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Molecular crowding electrolytes for high-voltage aqueous batteries


Developing low-cost and eco-friendly aqueous electrolytes with a wide voltage window is critical to achieve safe, high-energy and sustainable Li-ion batteries. Emerging approaches using highly concentrated salts (21–55 m (mol kg–1)) create artificial solid–electrode interfaces and improve water stability; however, these approaches raise concerns about cost and toxicity. Molecular crowding is a common phenomenon in living cells where water activity is substantially suppressed by molecular crowding agents through altering the hydrogen-bonding structure. Here we demonstrate a ‘molecular crowding’ electrolyte using the water-miscible polymer poly(ethylene glycol) as the crowding agent to decrease water activity, thereby achieving a wide electrolyte operation window (3.2 V) with low salt concentration (2 m). Aqueous Li4Ti5O12/LiMn2O4 full cells with stable specific energies between 75 and 110 W h kg−1 were demonstrated over 300 cycles. Online electrochemical mass spectroscopy revealed that common side reactions in aqueous Li-ion batteries (hydrogen/oxygen evolution reactions) are virtually eliminated. This work provides a path for designing high-voltage aqueous electrolytes for low-cost and sustainable energy storage.

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Fig. 1: The electrochemical stability window and FTIR spectra of the molecular crowding electrolytes.
Fig. 2: Electrochemical behaviour and OEMS of L-LTO/LMO full cell in 2 m LiTFSI–94%PEG–6%H2O.
Fig. 3: HER stability of molecular crowding electrolyte.
Fig. 4: Comparison of the measured electrolyte stability window of various aqueous electrolytes and potential electrode materials.

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Data availability

Data supporting the findings of this study are available from the corresponding author upon reasonable request.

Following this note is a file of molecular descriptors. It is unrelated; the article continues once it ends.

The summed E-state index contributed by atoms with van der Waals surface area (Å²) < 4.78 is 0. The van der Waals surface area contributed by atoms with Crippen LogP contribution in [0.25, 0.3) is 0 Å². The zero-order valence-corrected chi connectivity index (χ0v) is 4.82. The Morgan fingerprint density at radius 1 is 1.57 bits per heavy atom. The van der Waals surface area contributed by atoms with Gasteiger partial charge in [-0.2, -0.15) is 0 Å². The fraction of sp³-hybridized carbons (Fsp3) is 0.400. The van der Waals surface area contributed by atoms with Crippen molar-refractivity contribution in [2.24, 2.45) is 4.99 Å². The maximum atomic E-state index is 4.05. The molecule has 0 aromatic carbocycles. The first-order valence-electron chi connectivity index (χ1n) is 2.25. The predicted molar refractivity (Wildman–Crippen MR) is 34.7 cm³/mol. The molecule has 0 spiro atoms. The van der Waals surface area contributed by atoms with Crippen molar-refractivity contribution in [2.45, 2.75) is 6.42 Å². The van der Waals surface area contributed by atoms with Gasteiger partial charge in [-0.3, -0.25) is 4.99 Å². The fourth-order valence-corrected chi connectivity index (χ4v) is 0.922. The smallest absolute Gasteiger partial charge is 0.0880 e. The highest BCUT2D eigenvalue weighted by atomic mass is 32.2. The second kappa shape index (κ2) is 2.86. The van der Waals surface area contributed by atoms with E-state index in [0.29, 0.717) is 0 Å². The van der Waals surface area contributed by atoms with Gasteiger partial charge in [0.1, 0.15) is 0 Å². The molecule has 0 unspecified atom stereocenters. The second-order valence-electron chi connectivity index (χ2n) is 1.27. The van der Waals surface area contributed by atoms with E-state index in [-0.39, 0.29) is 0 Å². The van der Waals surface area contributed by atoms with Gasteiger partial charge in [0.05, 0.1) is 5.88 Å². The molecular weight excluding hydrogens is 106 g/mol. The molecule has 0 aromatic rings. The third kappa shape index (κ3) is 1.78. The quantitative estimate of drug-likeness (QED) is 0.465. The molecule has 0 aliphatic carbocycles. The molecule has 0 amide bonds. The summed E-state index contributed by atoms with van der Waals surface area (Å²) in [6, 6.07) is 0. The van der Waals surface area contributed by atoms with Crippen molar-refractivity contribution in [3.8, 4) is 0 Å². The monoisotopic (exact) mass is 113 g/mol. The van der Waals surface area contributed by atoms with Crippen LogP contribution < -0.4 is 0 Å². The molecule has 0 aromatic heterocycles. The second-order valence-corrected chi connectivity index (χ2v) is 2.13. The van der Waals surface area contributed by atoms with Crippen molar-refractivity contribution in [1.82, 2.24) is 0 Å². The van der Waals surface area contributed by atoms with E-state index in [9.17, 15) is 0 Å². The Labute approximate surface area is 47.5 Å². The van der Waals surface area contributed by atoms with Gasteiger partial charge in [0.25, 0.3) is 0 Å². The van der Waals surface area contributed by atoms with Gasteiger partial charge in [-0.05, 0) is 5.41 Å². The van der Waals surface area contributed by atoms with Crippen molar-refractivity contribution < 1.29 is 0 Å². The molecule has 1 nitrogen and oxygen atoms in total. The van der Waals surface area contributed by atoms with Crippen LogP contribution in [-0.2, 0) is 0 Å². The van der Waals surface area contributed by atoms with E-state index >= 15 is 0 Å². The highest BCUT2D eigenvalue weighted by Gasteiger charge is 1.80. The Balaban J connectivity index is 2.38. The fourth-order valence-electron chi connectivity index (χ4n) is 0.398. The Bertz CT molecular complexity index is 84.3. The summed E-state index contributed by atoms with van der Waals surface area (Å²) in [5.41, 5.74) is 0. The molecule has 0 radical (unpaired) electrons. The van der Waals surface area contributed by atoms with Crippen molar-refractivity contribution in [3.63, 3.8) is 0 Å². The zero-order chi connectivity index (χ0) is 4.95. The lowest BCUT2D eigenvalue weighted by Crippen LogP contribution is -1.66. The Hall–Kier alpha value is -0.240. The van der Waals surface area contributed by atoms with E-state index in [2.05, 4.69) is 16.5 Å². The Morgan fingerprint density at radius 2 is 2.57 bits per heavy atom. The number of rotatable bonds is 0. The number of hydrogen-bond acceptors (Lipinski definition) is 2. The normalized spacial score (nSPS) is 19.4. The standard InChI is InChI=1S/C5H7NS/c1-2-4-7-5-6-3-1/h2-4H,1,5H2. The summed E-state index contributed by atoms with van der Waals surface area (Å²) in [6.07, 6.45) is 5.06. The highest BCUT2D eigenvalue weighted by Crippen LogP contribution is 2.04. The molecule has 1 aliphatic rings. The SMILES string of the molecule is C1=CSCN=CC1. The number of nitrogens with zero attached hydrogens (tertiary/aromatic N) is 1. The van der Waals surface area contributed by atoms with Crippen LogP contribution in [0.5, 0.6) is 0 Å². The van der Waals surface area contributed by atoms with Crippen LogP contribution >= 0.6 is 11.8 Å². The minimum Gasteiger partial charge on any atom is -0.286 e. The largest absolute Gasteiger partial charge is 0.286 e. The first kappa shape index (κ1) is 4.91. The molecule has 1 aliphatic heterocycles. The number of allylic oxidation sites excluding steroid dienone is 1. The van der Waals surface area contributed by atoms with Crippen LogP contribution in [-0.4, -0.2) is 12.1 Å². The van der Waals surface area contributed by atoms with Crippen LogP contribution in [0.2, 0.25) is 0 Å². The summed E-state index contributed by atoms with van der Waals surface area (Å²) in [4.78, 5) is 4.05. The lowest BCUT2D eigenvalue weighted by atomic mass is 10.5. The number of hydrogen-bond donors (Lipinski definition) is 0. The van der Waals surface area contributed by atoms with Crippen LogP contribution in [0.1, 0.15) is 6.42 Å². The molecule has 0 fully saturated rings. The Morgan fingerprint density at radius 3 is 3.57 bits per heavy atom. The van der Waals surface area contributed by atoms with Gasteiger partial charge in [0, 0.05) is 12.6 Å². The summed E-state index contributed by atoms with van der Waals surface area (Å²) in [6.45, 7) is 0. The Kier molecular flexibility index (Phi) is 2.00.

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The work described in this paper was fully supported by a grant from the Research Grant Council of the Hong Kong Special Administrative Region, China (project no. CUHK14307318). We thank G. T. Cong for assisting with the DFT calculations, Y. C. Zhou for assisting with the electrode fabrications and W. W. Wang for recording videos.

Author information

Authors and Affiliations



J.X. and Y.-C.L. conceived the project, analysed the data and wrote the manuscript. J.X. performed the DFT calculation and conducted the experiments with contributions from Z.L. (OEMS measurement).

Corresponding author

Correspondence to Yi-Chun Lu.

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Competing interests

J.X. and Y.-C.L. are inventors with a patent application (US application no. 16/798,136) on the molecular crowding electrolytes described herein. Z.L. declares no competing interests.

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Extended data

Extended Data Fig. 1 Fabrication of 2 m LiTFSI-xPEG-(1-x)H2O electrolytes.

Stoichiometric amounts of water, PEG 400 and LiTFSI were used to prepare 2 m LiTFSI-xPEG-(1-x)H2O (x=94% is shown as an example). All the solutions were fabricated in an argon-filled glove box at room temperature after bubbling water and PEG 400 with argon for 10 minutes to prevent oxygen contamination on electrodes.

Extended Data Fig. 2 Ionic conductivity of the constructed “molecular crowding” electrolytes.

The ionic conductivity of 2 m LiTFSI-xPEG-(1-x)H2O was measured at 25 oC, x= 71, 80, 90, 94%,100%.

Extended Data Fig. 3 Flammability testing.